Pay raise for law­mak­ers be­comes cam­paign is­sue

Nic­coli, Ame­dore say they op­pose hike

Daily Freeman (Kingston, NY) - - STATE NEWS - By David Klep­per

AL­BANY >> A pro­posal to raise the pay of New York state law­mak­ers has be­come an is­sue in the fall elec­tions, with many chal­lengers say­ing leg­is­la­tors don’t de­serve more money fol­low­ing a wave of cor­rup­tion ar­rests.

A state com­mis­sion is now con­sid­er­ing whether to rec­om­mend in­creas­ing the leg­isla­tive salary from $79,500 per year, a fig­ure that hasn’t changed in nearly two decades. The com­mis­sion’s de­ci­sion is ex­pected shortly af­ter next month’s elec­tion, and will take ef­fect au­to­mat­i­cally un­less law­mak­ers vote to block it.

Sev­eral can­di­dates for the Assem­bly and Se­nate have de­nounced the po­ten­tial in­crease — as well as the sup­pos­edly in­de­pen­dent process be­hind it — in light of the Leg­is­la­ture’s in­abil­ity to ad­dress in any mean­ing­ful way the rash of cor­rup­tion that has plagued Al­bany in re­cent years. More than 30 law­mak­ers have left of­fice fac­ing al­le­ga­tions of crim­i­nal or eth­i­cal mis­con­duct since 2000.

“Peo­ple are re­ally strug­gling and the idea of a very sig­nif­i­cant raise for law­mak­ers ... it’s another ex­am­ple of Al­bany’s le­gal cor­rup­tion,” said Sara Nic­coli, a Demo­cratic state Se­nate can­di­date in a Hudson Val­ley dis­trict. Nic­coli wrote to the com­mis­sion this sum­mer urg­ing it to re­ject an in­crease. “Law­mak­ers cre­ated this process (the com­mis­sion) to give them­selves a raise while still be­ing able to deny that they want a raise.”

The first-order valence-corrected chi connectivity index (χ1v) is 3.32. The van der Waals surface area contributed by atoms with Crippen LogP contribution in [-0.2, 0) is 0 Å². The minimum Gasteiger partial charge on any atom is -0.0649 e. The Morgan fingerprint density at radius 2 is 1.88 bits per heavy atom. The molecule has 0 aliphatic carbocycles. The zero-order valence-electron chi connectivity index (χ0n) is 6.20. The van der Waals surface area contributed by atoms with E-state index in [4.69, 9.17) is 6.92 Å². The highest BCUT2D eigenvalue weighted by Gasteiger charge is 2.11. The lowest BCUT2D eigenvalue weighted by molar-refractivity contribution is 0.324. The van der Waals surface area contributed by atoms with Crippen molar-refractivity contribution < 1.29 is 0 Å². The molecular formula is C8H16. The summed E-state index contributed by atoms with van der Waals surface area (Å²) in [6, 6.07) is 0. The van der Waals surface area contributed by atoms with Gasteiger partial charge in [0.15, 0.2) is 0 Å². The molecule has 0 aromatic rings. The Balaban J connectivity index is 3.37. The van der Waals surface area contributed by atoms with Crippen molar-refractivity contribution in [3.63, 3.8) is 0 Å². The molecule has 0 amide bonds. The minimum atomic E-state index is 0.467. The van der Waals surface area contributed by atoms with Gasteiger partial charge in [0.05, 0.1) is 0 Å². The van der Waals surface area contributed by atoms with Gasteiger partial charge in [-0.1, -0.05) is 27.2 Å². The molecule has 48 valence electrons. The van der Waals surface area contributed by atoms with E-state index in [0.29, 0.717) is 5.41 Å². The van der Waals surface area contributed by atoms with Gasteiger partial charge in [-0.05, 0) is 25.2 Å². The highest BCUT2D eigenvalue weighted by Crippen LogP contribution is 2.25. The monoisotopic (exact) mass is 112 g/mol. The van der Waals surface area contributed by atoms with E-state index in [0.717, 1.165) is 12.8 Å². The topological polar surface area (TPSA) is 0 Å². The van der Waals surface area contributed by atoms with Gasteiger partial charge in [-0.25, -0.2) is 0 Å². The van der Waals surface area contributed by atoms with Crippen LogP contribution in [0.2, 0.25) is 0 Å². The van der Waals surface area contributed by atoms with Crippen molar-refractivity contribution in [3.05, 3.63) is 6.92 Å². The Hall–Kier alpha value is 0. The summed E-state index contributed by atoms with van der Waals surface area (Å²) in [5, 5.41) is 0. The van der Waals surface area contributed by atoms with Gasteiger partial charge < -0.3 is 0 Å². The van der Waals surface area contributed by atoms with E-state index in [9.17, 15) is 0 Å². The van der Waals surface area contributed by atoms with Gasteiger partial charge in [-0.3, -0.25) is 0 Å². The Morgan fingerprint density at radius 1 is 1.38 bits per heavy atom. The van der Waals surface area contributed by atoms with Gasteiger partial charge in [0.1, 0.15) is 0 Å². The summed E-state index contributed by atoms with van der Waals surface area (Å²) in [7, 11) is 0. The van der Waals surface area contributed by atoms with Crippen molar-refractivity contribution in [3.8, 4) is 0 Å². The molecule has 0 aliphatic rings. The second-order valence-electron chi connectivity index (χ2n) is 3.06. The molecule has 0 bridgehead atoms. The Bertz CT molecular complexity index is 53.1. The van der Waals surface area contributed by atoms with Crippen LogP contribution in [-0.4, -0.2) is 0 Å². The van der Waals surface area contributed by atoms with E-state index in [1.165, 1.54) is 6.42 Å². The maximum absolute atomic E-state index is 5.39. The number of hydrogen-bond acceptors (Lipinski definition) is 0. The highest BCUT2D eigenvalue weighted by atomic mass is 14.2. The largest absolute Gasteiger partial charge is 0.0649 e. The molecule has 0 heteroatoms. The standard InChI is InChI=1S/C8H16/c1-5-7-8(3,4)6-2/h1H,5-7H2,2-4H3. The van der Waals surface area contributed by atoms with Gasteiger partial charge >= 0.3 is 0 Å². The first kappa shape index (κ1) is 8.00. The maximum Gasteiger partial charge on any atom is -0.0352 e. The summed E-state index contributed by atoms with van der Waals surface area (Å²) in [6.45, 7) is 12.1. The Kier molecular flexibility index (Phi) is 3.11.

“Are we as a peo­ple this gullible?” said Repub­li­can Se­nate can­di­date Christopher Davis, who is run­ning for an Al­bany-area seat. “Cor­rup­tion case af­ter cor­rup­tion case ... This is ridicu­lous.”

Some in­cum­bent law­mak­ers — par­tic­u­larly Assem­bly mem­bers from New York City — have pushed for the in­crease as a nec­es­sary re­sponse to the ris­ing cost of liv­ing. And while be­ing a law­maker is tech­ni­cally a part-time job, mem­bers of the Leg­is­la­ture say the many obli­ga­tions out­side of the six­month ses­sion make it more like full-time em­ploy­ment.

“I have long stated that a pay in­crease is war­ranted con­sid­er­ing that the vast ma­jor­ity of pub­lic ser­vants are hard­work­ing and ded­i­cated, and a pay in­crease will help us to at­tract and re­tain qual­ity in­di­vid­u­als,” Demo­cratic Assem­bly Speaker Carl Heastie of the Bronx said last month in a state­ment voic­ing his sup­port for a pay hike.

But with the elec­tion a month away few in­cum­bents are talk­ing much about their de­sired raise on the cam­paign trail. And many are say­ing they think a pay raise is a bad idea. Nic­coli’s op­po­nent, Repub­li­can Sen. Ge­orge Ame­dore of Rot­ter­dam, said the Leg­is­la­ture was never meant to be a full-time job.

“Let them eval­u­ate it,” he said of the pay raise com­mis­sion. “I just hope they de­ter­mine there shouldn’t be a pay in­crease.”

Nic­coli

Ame­dore

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